Lynn M Dot Net

Any idiot can do what I do to make $ online. It's not rocket surgery, it's cake. Also, I like pie.

How many traffic exchanges are you promoting inside traffic exchanges?

The answer should be zero. Unless you yourself own a traffic exchange, and in that case that’s all you should promoting in other TEs.

And unless all you’re looking for is a little spare pocket change, in which case you can probably move on and read something else besides this.

I am constantly amazed at the sheer number of traffic exchanges so many non-owner TE users promote in the traffic exchanges. Not only are they diluting their efforts by promoting what amounts to literally dozens of TEs, but the chances of seeing anything really come out of it are so very slim.

There are, indeed, a handful of people I can think of off the top of my head that probably make close to what amounts to a relatively decent living (or I’ve possibly incorrectly guessed that they do) promoting programs that they don’t own themselves.

Listen – they are few and far between, most of them have been around TE Land forever, and most probably are bringing in more like spare change, extra money, than anything resembling a living. Some of the ones that are doing pretty well would probably be doing all the more better if they’d start their own site of some sort.

“But Lynn,” you may be saying right now – “Don’t YOU promote traffic exchanges you don’t own?”

Not directly in the traffic exchanges, nope. 99% at least – no.

Okay, there is a very small handful of exceptions, and almost all have an incentive behind them, whether it’s promoting Traffic-Fusion three or four days out of every month (and NOT one day more) for an extra referral.

Or Lords of Lothar so Brian might be able to get some cool LOL stuff to further his LOL addiction (heh). A little tiny bit towards Traffic Exchange Brand ‘cos hey, that’s how the program works. A little bit towards some of the advertising co-ops, ‘cos that’s how co-ops work.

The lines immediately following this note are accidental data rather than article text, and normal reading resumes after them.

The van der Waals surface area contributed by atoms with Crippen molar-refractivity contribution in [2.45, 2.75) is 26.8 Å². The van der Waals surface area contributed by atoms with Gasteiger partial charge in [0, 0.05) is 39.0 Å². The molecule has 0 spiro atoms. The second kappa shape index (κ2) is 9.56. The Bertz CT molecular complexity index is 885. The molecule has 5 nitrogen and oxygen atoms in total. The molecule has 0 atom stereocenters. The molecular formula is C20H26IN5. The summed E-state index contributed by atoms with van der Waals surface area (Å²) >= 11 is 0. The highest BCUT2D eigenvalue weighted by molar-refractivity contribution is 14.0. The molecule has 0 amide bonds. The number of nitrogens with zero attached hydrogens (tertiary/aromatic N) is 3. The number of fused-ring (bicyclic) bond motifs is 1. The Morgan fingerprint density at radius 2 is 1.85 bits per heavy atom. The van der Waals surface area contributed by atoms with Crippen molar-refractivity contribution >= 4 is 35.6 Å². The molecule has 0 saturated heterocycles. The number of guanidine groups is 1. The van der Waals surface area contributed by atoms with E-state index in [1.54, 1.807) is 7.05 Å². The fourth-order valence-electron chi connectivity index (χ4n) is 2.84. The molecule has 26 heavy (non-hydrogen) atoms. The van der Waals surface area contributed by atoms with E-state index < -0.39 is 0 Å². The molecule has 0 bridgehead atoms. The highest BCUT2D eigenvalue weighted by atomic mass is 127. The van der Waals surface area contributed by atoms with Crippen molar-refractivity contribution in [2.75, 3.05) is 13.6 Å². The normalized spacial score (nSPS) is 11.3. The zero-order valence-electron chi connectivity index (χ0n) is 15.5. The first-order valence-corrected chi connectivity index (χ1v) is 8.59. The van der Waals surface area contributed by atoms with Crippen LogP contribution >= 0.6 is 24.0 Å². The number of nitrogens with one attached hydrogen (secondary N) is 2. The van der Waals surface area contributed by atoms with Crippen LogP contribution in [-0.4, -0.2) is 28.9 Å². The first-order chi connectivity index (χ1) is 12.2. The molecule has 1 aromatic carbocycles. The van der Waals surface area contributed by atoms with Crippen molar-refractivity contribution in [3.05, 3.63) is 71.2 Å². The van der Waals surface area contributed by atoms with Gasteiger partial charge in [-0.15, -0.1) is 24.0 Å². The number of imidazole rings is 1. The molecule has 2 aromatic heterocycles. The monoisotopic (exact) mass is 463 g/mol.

A couple of other exceptions may be that occasionally I may help out an owner friend or colleague in need, or something brand new has been launched by a colleague (in which case I generally don’t promote directly for more than a day or two or three).

And occasionally our Lucky 13 team in CTP Teams will mobilize for a promotion, like on all the Friday the 13ths this year that the four TE owners on Lucky 13 have the CTP Sub Game. (We’re pretty well branded as a team that way.)

But direct promotion, otherwise, in the traffic exchanges of someone else’s TE or other program? Absolutely not. I promote Win 10 With Lynn and Traffic Break Trivia, which is part of W10WL. I promote this blog you’re reading right now, though mainly with banner advertising these days since I mostly promote W10WL. And that’s generally it.

Sure, you’ll find links and banners for other people’s programs on both my sites. But I don’t promote anything, for the most part, but those two sites.

I’ve got tons of credits, generally, for the small and limited amount of “extra” stuff I do like LOL and such, which I know from reading and listening is not something a lot of people have on hand – tons of credits – at least not without a lot of work surfing and such to do it.

So especially if you have only a limited amount of credits? Then it’s even MORE important that you really should be promoting only ONE thing, and preferably not anything you don’t own (or, that said, admin or work for, as in, actually employed by).

Sure, every TE owner in the industry would LOVE for you to promote their business – but it’s THEIR business, not yours, and ultimately up to them to be promoting it. Those that are successful, programs they themselves own is all they promote directly in the traffic exchanges.

Robert Arnold may promote a few other things inside TE Racing League, but outside of TERL, he generally only promotes TERL or Downline Kreator, another program he owns. Tony Tezak generally only promotes Tezak Traffic Power at other traffic exchanges. You rarely get successful like Robert or Tony are by directly promoting other people’s stuff.

It’s perfectly OK to promote several things with your name and photo when you’re new and trying to brand yourself and get yourself out there and known. But after about six months or so, you really need to be finding out and figuring out what’s YOUR one thing, and only doing that.

It’s like playing a slot machine. You could spend all your time and effort promoting four or five, or a dozen or twenty or thirty, programs you don’t own, and maybe you get a bite every once in a while but your efforts are so very diluted that way, you’re just not likely gonna see much.

Better to pick ONE thing. Best case scenario – start a program of your own (preferably not a TE, there are far too many as it is).